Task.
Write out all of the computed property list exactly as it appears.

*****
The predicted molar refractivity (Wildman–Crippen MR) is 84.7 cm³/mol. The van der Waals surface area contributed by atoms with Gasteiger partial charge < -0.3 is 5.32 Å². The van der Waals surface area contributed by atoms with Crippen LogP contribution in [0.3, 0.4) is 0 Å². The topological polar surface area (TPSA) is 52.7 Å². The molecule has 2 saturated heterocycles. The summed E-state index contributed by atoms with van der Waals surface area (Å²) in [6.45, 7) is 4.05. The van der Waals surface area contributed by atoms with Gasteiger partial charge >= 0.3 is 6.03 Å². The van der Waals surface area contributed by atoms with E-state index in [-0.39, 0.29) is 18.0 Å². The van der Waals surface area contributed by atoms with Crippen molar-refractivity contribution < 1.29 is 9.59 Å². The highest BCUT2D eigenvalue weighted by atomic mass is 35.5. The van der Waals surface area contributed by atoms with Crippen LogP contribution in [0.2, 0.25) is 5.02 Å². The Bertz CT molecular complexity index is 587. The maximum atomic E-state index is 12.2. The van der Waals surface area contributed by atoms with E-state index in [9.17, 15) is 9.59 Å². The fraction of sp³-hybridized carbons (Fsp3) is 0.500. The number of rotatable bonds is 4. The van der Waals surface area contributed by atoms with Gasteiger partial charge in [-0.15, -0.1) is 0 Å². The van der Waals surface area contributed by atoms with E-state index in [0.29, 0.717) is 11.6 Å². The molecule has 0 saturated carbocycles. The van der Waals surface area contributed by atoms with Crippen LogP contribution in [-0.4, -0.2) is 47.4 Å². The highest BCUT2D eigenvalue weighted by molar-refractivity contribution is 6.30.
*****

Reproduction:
The predicted molar refractivity (Wildman–Crippen MR) is 84.7 cm³/mol. The van der Waals surface area contributed by atoms with Gasteiger partial charge < -0.3 is 5.32 Å². The van der Waals surface area contributed by atoms with Crippen LogP contribution in [0.3, 0.4) is 0 Å². The topological polar surface area (TPSA) is 52.7 Å². The molecule has 2 saturated heterocycles. The summed E-state index contributed by atoms with van der Waals surface area (Å²) in [6.45, 7) is 4.05. The van der Waals surface area contributed by atoms with Gasteiger partial charge >= 0.3 is 6.03 Å². The van der Waals surface area contributed by atoms with E-state index in [-0.39, 0.29) is 18.0 Å². The van der Waals surface area contributed by atoms with Crippen molar-refractivity contribution < 1.29 is 9.59 Å². The highest BCUT2D eigenvalue weighted by atomic mass is 35.5. The van der Waals surface area contributed by atoms with Crippen LogP contribution in [0.2, 0.25) is 5.02 Å². The Bertz CT molecular complexity index is 587. The maximum atomic E-state index is 12.2. The van der Waals surface area contributed by atoms with E-state index in [9.17, 15) is 9.59 Å². The fraction of sp³-hybridized carbons (Fsp3) is 0.500. The number of rotatable bonds is 4. The van der Waals surface area contributed by atoms with Gasteiger partial charge in [-0.15, -0.1) is 0 Å². The van der Waals surface area contributed by atoms with E-state index in [0.29, 0.717) is 11.6 Å². The molecule has 0 saturated carbocycles. The van der Waals surface area contributed by atoms with Crippen LogP contribution in [-0.4, -0.2) is 47.4 Å². The highest BCUT2D eigenvalue weighted by molar-refractivity contribution is 6.30.